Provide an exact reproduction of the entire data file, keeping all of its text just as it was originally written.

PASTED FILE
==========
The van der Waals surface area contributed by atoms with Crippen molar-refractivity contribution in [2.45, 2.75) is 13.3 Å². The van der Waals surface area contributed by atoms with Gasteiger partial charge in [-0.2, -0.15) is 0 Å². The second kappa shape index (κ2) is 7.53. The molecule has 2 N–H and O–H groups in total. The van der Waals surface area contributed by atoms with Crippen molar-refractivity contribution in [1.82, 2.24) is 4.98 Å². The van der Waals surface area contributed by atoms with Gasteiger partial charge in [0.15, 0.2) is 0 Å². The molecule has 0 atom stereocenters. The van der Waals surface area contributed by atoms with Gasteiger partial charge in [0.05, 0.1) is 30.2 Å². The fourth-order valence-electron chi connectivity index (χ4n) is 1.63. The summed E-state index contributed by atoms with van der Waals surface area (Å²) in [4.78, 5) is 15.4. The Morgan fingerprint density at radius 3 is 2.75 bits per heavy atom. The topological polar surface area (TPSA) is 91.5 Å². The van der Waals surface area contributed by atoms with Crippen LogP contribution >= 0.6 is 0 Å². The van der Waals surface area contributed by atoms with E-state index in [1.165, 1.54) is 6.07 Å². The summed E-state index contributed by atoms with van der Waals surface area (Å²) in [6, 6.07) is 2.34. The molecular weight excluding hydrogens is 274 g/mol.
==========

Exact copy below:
The van der Waals surface area contributed by atoms with Crippen molar-refractivity contribution in [2.45, 2.75) is 13.3 Å². The van der Waals surface area contributed by atoms with Gasteiger partial charge in [-0.2, -0.15) is 0 Å². The second kappa shape index (κ2) is 7.53. The molecule has 2 N–H and O–H groups in total. The van der Waals surface area contributed by atoms with Crippen molar-refractivity contribution in [1.82, 2.24) is 4.98 Å². The van der Waals surface area contributed by atoms with Gasteiger partial charge in [0.15, 0.2) is 0 Å². The molecule has 0 atom stereocenters. The van der Waals surface area contributed by atoms with Gasteiger partial charge in [0.05, 0.1) is 30.2 Å². The fourth-order valence-electron chi connectivity index (χ4n) is 1.63. The summed E-state index contributed by atoms with van der Waals surface area (Å²) in [4.78, 5) is 15.4. The Morgan fingerprint density at radius 3 is 2.75 bits per heavy atom. The topological polar surface area (TPSA) is 91.5 Å². The van der Waals surface area contributed by atoms with Crippen LogP contribution >= 0.6 is 0 Å². The van der Waals surface area contributed by atoms with E-state index in [1.165, 1.54) is 6.07 Å². The summed E-state index contributed by atoms with van der Waals surface area (Å²) in [6, 6.07) is 2.34. The molecular weight excluding hydrogens is 274 g/mol.